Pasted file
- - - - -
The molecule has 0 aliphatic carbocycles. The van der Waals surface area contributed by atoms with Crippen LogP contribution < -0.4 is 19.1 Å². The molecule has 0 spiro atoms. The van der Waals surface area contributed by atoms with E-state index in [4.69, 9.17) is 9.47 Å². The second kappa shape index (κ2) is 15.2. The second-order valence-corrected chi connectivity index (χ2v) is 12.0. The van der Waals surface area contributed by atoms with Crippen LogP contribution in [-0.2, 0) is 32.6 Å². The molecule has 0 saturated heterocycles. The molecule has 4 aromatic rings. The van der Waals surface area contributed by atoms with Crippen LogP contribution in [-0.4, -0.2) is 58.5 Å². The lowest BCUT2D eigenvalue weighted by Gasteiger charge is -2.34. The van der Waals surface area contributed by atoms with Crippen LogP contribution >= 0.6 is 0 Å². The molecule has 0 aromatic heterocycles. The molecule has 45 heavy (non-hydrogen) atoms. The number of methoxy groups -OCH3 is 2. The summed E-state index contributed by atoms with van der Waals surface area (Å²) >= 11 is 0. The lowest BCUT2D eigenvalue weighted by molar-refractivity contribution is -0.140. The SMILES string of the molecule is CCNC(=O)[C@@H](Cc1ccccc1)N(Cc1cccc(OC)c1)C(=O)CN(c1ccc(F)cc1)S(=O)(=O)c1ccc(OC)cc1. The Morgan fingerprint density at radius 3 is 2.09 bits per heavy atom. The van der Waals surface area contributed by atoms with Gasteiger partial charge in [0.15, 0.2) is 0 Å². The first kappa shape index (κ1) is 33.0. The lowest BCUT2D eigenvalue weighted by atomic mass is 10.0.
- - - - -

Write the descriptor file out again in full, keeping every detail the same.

The molecule has 0 aliphatic carbocycles. The van der Waals surface area contributed by atoms with Crippen LogP contribution < -0.4 is 19.1 Å². The molecule has 0 spiro atoms. The van der Waals surface area contributed by atoms with E-state index in [4.69, 9.17) is 9.47 Å². The second kappa shape index (κ2) is 15.2. The second-order valence-corrected chi connectivity index (χ2v) is 12.0. The van der Waals surface area contributed by atoms with Crippen LogP contribution in [-0.2, 0) is 32.6 Å². The molecule has 0 saturated heterocycles. The molecule has 4 aromatic rings. The van der Waals surface area contributed by atoms with Crippen LogP contribution in [-0.4, -0.2) is 58.5 Å². The lowest BCUT2D eigenvalue weighted by Gasteiger charge is -2.34. The van der Waals surface area contributed by atoms with Crippen LogP contribution >= 0.6 is 0 Å². The molecule has 0 aromatic heterocycles. The molecule has 45 heavy (non-hydrogen) atoms. The number of methoxy groups -OCH3 is 2. The summed E-state index contributed by atoms with van der Waals surface area (Å²) >= 11 is 0. The lowest BCUT2D eigenvalue weighted by molar-refractivity contribution is -0.140. The SMILES string of the molecule is CCNC(=O)[C@@H](Cc1ccccc1)N(Cc1cccc(OC)c1)C(=O)CN(c1ccc(F)cc1)S(=O)(=O)c1ccc(OC)cc1. The Morgan fingerprint density at radius 3 is 2.09 bits per heavy atom. The van der Waals surface area contributed by atoms with Gasteiger partial charge in [0.15, 0.2) is 0 Å². The first kappa shape index (κ1) is 33.0. The lowest BCUT2D eigenvalue weighted by atomic mass is 10.0.